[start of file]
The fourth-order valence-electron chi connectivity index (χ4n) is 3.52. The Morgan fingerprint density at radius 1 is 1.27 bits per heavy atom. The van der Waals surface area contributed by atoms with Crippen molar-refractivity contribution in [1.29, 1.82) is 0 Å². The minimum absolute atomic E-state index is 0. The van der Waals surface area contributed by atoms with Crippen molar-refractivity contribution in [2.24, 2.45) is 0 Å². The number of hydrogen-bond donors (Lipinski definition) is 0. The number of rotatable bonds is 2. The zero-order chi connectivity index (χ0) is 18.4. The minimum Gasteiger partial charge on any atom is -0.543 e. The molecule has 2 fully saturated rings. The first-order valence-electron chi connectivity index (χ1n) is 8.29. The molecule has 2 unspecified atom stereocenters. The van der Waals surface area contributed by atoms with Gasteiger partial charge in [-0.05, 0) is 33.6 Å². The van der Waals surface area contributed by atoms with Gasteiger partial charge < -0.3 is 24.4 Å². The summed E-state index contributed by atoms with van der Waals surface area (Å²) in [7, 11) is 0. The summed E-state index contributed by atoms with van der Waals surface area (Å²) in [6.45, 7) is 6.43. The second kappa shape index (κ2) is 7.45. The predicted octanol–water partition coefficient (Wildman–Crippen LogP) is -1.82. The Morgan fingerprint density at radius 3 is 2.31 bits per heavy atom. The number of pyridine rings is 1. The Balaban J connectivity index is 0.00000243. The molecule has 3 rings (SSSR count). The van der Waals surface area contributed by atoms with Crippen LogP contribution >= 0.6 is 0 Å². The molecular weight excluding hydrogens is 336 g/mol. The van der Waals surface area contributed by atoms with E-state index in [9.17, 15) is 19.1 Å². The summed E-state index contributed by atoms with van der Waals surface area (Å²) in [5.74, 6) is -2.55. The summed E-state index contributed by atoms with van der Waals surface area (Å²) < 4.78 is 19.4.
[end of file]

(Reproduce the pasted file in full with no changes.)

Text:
The fourth-order valence-electron chi connectivity index (χ4n) is 3.52. The Morgan fingerprint density at radius 1 is 1.27 bits per heavy atom. The van der Waals surface area contributed by atoms with Crippen molar-refractivity contribution in [1.29, 1.82) is 0 Å². The minimum absolute atomic E-state index is 0. The van der Waals surface area contributed by atoms with Crippen molar-refractivity contribution in [2.24, 2.45) is 0 Å². The number of hydrogen-bond donors (Lipinski definition) is 0. The number of rotatable bonds is 2. The zero-order chi connectivity index (χ0) is 18.4. The minimum Gasteiger partial charge on any atom is -0.543 e. The molecule has 2 fully saturated rings. The first-order valence-electron chi connectivity index (χ1n) is 8.29. The molecule has 2 unspecified atom stereocenters. The van der Waals surface area contributed by atoms with Gasteiger partial charge in [-0.05, 0) is 33.6 Å². The van der Waals surface area contributed by atoms with Gasteiger partial charge < -0.3 is 24.4 Å². The summed E-state index contributed by atoms with van der Waals surface area (Å²) in [7, 11) is 0. The summed E-state index contributed by atoms with van der Waals surface area (Å²) in [6.45, 7) is 6.43. The second kappa shape index (κ2) is 7.45. The predicted octanol–water partition coefficient (Wildman–Crippen LogP) is -1.82. The Morgan fingerprint density at radius 3 is 2.31 bits per heavy atom. The number of pyridine rings is 1. The Balaban J connectivity index is 0.00000243. The molecule has 3 rings (SSSR count). The van der Waals surface area contributed by atoms with Crippen LogP contribution >= 0.6 is 0 Å². The molecular weight excluding hydrogens is 336 g/mol. The van der Waals surface area contributed by atoms with E-state index in [9.17, 15) is 19.1 Å². The summed E-state index contributed by atoms with van der Waals surface area (Å²) in [5.74, 6) is -2.55. The summed E-state index contributed by atoms with van der Waals surface area (Å²) < 4.78 is 19.4.